Turning now to the drawings wherein the illustrations are for the purpose of illustrating the preferred embodiment only, and not for the purpose of delivering the same, FIG. 1A shows a block diagram of a conventional spread spectrum clock generator. In a conventional system, a clock input 10 was provided as one input to a frequency phase comparator 12. An output of the comparator 12 was provided to a charge pump 14, the output of which is provided to a voltage controlled oscillator (“VCO 16”). Output 18 of the VCO 16 forms a system clock output, as well as a feedback loop into frequency comparator 12 via a 1/N divider 20.

A conventional spread spectrum clock generator employed an RC circuit 22 as a filter to ground. A signal generator 24 served to generate a waveform (such as that evidenced in FIG. 1B) into the input of the VCO 16. By injecting this signal into the VCO input, an output frequency at output 18 was modulated in conjunction with the waveform of FIG. 1B.

It will be appreciated by the view of FIGS. 1A and 1B that the basic circuitry employed in the spread spectrum clock generator was that of a phaselock loop. The system, while functional, relied heavily on analog circuitry and was thus not readily adaptable to implementation in conjunction with digital circuitry.

Turning now to FIG. 2, the basic architecture of the spread spectrum clock generator of the present invention is described. The SSCG A includes a clock input 30, which input is provided by the standard clock generated in conjunction with a frequency associated with an associated synchronous digital system. The clock input from 30 is communicated to an input 32 of a digital delay line 34. The input 30 is also communicated to an input 36 of a counter 38. The counter 38 is suitably comprised of any simple binary counter. In the preferred embodiment, the counter 38 functions to count an increment on the basis of a number of input clock signals generated at counter input 36.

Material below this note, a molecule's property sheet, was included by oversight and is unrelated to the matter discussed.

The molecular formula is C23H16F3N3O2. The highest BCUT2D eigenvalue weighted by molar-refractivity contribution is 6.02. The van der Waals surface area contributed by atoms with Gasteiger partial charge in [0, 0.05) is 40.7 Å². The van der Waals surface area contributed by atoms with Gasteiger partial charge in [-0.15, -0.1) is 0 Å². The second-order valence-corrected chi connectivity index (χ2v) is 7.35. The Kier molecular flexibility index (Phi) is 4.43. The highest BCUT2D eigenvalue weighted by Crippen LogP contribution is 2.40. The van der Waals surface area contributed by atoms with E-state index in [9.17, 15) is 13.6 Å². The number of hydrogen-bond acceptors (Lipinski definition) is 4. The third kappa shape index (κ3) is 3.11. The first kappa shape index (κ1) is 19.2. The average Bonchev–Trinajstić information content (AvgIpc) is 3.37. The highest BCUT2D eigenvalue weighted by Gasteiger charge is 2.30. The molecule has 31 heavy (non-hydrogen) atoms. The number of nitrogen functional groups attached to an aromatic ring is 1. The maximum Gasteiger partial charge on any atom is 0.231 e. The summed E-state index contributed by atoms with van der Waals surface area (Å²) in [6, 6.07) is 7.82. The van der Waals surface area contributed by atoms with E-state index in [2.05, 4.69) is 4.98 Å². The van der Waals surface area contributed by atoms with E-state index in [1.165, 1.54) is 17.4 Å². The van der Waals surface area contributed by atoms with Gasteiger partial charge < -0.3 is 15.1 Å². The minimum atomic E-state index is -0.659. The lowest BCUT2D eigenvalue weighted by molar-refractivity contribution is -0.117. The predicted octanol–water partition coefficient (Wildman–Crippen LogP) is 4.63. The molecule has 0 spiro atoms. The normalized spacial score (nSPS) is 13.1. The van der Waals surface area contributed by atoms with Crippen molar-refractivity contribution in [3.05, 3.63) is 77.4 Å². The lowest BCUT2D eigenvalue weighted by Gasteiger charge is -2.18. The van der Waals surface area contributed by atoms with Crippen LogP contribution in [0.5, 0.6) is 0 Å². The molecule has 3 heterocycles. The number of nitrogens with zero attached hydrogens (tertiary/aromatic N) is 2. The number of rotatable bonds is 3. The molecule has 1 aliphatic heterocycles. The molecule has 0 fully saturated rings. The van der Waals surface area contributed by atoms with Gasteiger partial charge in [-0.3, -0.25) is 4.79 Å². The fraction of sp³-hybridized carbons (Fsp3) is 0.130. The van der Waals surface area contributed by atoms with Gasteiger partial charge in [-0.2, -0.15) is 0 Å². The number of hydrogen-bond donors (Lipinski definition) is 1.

The counter 38 is in data communication with the pattern generator 40 through its output lines thereof (not shown). In a simple binary counter, a series of binary lines are provided which correspond to a base numeric sequence. In a preferred embodiment, a particular binary number placed on an input to the pattern generator results in the providing of a preselected digital value at an output 50 thereof. A particular pattern of a pattern generator 40 of the preferred embodiment will be detailed in conjunction with Table 1, below. In the preferred embodiment, sequencing the counter 38 will result in a periodically repeating pattern being generated by pattern generator 4 at output 50.

TABLE 1
The TRUTH table of Pattern Generator
S D V
0 0 16
1 0 16
2 0 16
3 1 17
4 0 17
5 0 17
6 0 17
7 0 17
8 1 18
9 0 18
10 0 18
11 0 18
12 1 19
13 0 19
14 0 19
15 1 20
16 0 20
17 1 21
18 0 21
19 1 22
20 0 22
21 1 23
22 0 23
23 1 24
24 0 24
25 1 25
26 0 25
27 1 26
28 1 27
29 0 27
30 1 28
31 1 29
32 1 30
33 0 30
34 1 31
35 1 32
36 1 33
37 1 34
38 0 34
39 1 35
40 1 36
41 1 37
42 1 38
43 1 39
44 1 40
45 2 42
46 1 43
47 1 44
48 1 45
49 1 46
50 2 48
51 1 49
52 1 50
53 1 51
54 2 53
55 1 54
56 1 55
57 2 57
58 1 58
59 2 60
60 1 61
61 2 63
62 1 64
63 2 66
64 1 67
65 2 69
66 1 70
67 2 72
68 1 73
69 2 75
70 2 77
71 1 78
72 2 80
73 2 82
74 2 84
75 1 85
76 2 87
77 2 89
78 2 91
79 2 93
80 1 94
81 2 96
82 2 98
83 2 100
84 2 102
85 2 104
86 2 106
87 3 109
88 2 111
89 2 113
90 2 115
91 2 117
92 3 120
93 2 122
94 2 124
95 2 126
96 3 129
97 2 131
98 2 133
99 3 136
100 2 138
101 3 141
102 2 143
103 3 146
104 2 148
105 3 151
106 2 153
107 3 156
108 2 158
109 3 161
110 2 163
111 3 166
112 3 169
113 2 171
114 3 174
115 3 177
116 3 180
117 2 182
118 3 185
119 3 188
120 3 191
121 3 194
122 2 196
123 3 199
124 3 202
125 3 205
126 3 208
127 3 211
128 4 215
129 3 218
130 3 221
131 3 224
132 4 228
133 3 231
134 4 235
135 3 238
136 3 241
137 4 245
138 4 249
139 4 253
140 3 256
141 4 260
142 4 264
143 4 268
144 4 272
145 4 276